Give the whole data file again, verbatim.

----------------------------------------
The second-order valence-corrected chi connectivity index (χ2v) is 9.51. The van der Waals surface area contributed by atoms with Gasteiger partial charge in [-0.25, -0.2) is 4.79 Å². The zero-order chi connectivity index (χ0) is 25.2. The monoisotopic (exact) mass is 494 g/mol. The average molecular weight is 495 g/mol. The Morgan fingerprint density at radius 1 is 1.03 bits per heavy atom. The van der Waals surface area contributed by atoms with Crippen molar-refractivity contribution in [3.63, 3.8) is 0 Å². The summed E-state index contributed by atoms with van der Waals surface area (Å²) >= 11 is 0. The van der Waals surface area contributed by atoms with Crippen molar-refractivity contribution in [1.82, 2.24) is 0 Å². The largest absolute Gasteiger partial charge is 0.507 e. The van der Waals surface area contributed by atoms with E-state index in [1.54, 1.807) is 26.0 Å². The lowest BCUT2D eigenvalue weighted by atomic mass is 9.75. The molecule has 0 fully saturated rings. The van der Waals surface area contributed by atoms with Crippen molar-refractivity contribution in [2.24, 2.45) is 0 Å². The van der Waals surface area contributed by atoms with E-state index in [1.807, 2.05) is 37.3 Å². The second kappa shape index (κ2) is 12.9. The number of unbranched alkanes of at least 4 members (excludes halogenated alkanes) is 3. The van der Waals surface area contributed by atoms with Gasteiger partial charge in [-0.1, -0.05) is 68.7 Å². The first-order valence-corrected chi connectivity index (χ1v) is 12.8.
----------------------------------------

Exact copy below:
The second-order valence-corrected chi connectivity index (χ2v) is 9.51. The van der Waals surface area contributed by atoms with Gasteiger partial charge in [-0.25, -0.2) is 4.79 Å². The zero-order chi connectivity index (χ0) is 25.2. The monoisotopic (exact) mass is 494 g/mol. The average molecular weight is 495 g/mol. The Morgan fingerprint density at radius 1 is 1.03 bits per heavy atom. The van der Waals surface area contributed by atoms with Crippen molar-refractivity contribution in [3.63, 3.8) is 0 Å². The summed E-state index contributed by atoms with van der Waals surface area (Å²) >= 11 is 0. The van der Waals surface area contributed by atoms with Crippen molar-refractivity contribution in [1.82, 2.24) is 0 Å². The largest absolute Gasteiger partial charge is 0.507 e. The van der Waals surface area contributed by atoms with E-state index in [1.54, 1.807) is 26.0 Å². The lowest BCUT2D eigenvalue weighted by atomic mass is 9.75. The molecule has 0 fully saturated rings. The van der Waals surface area contributed by atoms with Crippen molar-refractivity contribution in [2.24, 2.45) is 0 Å². The van der Waals surface area contributed by atoms with E-state index in [1.807, 2.05) is 37.3 Å². The second kappa shape index (κ2) is 12.9. The number of unbranched alkanes of at least 4 members (excludes halogenated alkanes) is 3. The van der Waals surface area contributed by atoms with Gasteiger partial charge in [-0.1, -0.05) is 68.7 Å². The first-order valence-corrected chi connectivity index (χ1v) is 12.8.